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When we first began Cinema Shame, Nick and I thought it would be nice to have a central location to display all of our writing here on the Shame page. This worked out well in the beginning, but nowadays most people have their own platforms and their own blogs. Now we want to make it easier for everyone to participate in the Cinema Shame movement. 

Starting in 2018, we will be posting monthly Shame prompts. It doesn’t matter if you’re participating in a year-long shame plan or the monthly installments you can join the legions of penitent moviewatchers.

During the last week of the month, we’ll post a Shame prompt.

For example: “I love [insert director here] but I still haven’t seen [insert unwatched movie here].” 

Participating watchers/bloggers can take this prompt, watch their movie and post on their own website. (If you don’t have your own website, we’d be happy to supply space right here at Cinema Shame.) Each month it’s like a new Shame Blog-a-thon (a Shame-a-thon!). Merely tag @CinemaShame when you post or share your article and we’ll include it in our constantly updated monthly roundup.

I think that’s all the housekeeping I have for the moment. If you have any questions, feel free to email me at cinemashame@gmail.com or contact us on Twitter at @cinemashame.

January’s prompt is on the way… but I’ll give you a little hint before I post it:

It rhymes with “blame abatement.”

Happy New Year, everybody!

Love,

Cinema Shame

 

 

Episode 7: Rocky Part 2 / Raquel Stecher

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Raquel Stecher once again joins James on the Cinema Shame podcast to complete their conversation about the Rocky series with bits and baubles about Rocky IV, Rocky V, and Rocky Balboa.

How much of a role does nostalgia play in the enjoyment of the Rocky films? And does that even matter when sitting down to enjoy a film franchise? As we weave our way through the decline of Rocky, we talk Dolph Lundgren’s unholy bench press, the inexplicable creative decisions behind Rocky V, and the sweet and sentimental coda to the franchise. We play the inaugural “Hot Minute of Cinema Shame” game and wax romantic about training montages.

Subscribe on iTunes / Stitcher Radio

Direct download (right click, save as): http://traffic.libsyn.com/cinemashame/rocky2.mp3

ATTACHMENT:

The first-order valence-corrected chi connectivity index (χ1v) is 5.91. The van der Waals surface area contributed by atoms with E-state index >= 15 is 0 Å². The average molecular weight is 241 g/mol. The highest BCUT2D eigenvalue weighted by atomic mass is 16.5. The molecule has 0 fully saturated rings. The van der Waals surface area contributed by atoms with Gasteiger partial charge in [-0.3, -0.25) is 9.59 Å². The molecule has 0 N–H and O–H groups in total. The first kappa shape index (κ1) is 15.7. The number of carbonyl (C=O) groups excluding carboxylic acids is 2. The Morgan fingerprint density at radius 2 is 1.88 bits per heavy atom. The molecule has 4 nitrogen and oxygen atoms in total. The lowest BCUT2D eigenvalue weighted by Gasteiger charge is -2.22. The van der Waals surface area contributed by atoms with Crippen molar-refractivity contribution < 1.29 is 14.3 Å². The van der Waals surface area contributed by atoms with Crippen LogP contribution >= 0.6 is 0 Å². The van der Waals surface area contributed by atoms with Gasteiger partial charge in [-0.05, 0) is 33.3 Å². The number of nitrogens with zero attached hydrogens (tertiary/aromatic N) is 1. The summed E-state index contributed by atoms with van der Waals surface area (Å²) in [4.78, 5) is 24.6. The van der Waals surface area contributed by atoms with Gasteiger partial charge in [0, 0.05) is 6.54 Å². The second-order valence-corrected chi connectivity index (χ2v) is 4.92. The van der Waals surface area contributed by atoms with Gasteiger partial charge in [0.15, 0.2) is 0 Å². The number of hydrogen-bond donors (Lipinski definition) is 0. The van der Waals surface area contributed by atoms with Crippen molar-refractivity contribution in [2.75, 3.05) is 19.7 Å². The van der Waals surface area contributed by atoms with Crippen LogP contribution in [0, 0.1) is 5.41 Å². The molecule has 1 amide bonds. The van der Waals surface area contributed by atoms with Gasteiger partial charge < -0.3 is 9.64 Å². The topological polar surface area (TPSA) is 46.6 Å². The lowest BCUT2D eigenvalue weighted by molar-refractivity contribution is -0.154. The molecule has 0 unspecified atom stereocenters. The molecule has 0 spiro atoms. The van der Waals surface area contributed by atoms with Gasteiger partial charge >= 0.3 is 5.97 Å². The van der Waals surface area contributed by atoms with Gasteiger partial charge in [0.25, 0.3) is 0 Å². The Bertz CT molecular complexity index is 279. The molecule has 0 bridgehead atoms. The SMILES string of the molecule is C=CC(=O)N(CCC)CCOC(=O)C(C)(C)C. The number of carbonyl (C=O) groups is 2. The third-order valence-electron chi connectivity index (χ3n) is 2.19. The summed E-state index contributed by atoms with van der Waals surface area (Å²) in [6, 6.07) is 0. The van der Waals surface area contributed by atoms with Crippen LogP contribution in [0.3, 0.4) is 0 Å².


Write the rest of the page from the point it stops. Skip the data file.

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CREDITS:

Talking Heads:

James David Patrick (@007hertzrumble) – Host, lover of horror and crazy cinema challenges.

Raquel Stecher (@QuelleLove) – Classic movie blogger, workout and training aficionado.

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Music Contained in this Podcast:

“Living in America” – James Brown

“Hearts on Fire” – John Cafferty

“Redemption” – Bill Conti

“Go For It” – Joey B. Ellis

“The Final Bell” – Bill Conti

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Supplementary Links:

Raquel’s Out of the Past Classic Film Blog

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Recorded in October 2017.

Copyrights are owned by the artists and their labels. Negative dollars are made from this podcast.

Episode 6: Friday the 13th / El Cinemonster

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David aka “the Cinemonster” joins James to discuss his monstrous creation, the Hooptober Horror Movie Challenge on Letterboxd.com. Our host and guest then give birth to a pair of “baby Hooptober” lists to demonstrate the ever-growing social media phenomenon and give a few horror viewing recommendations to populate your own Hooptober lists.

Cinema Shame’s Halloween Special also flips the Shame script and places our host in the hot seat for his first viewing of Friday the 13th Parts 1 and 2 for a conversation and analyzes how a horror-loving child of the 1980’s somehow avoided the grandaddy (or at least the Great Uncle) of the modern American slasher genre. The conversation then turns to the historical origins of the slasher within film, literature and contemporary popular culture.

Subscribe on iTunes / Stitcher Radio

Direct download (right click, save as): http://traffic.libsyn.com/cinemashame/Hooptober1.mp3

 

CREDITS:

Talking Heads:

James David Patrick (@007hertzrumble) – Host, lover of horror and crazy cinema challenges.

David the Cinemonster (@ElCinemonster) – Horror lover, expert and Cinema Shame’s resident Dr. Frankenstein.

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Music Contained in this Podcast:

“Somebody’s Watching Me” – Rockwell

“Friday the 13th Original Theme” – Harry Manfredini

“Red Right Hand” – Nick Cave and the Bad Seeds

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Supplementary Links:

El Cinemonster’s Hooptober 4.0 Rules and List on Letterboxd.com

James Patrick’s Hooptober 4.0 Watchlist

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Supplementary Materials:

Theatre of Fear & Horror: The Grisly Spectacle of the Grand Guignol of Paris, 1897-1962

So Deadly, So Perverse: 50 Years of Italian Giallo Films

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Recommended Homework Films:

Bay of Blood (Mario Bava, 1971)

Your Vice is a Locked Room and Only I Have the Key (Sergio Martino, 1972)

Black Christmas (Bob Clark, 1974)

Deep Red (Dario Argento, 1975)

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Recorded in October 2017.

Copyrights are owned by the artists and their labels. Negative dollars are made from this podcast.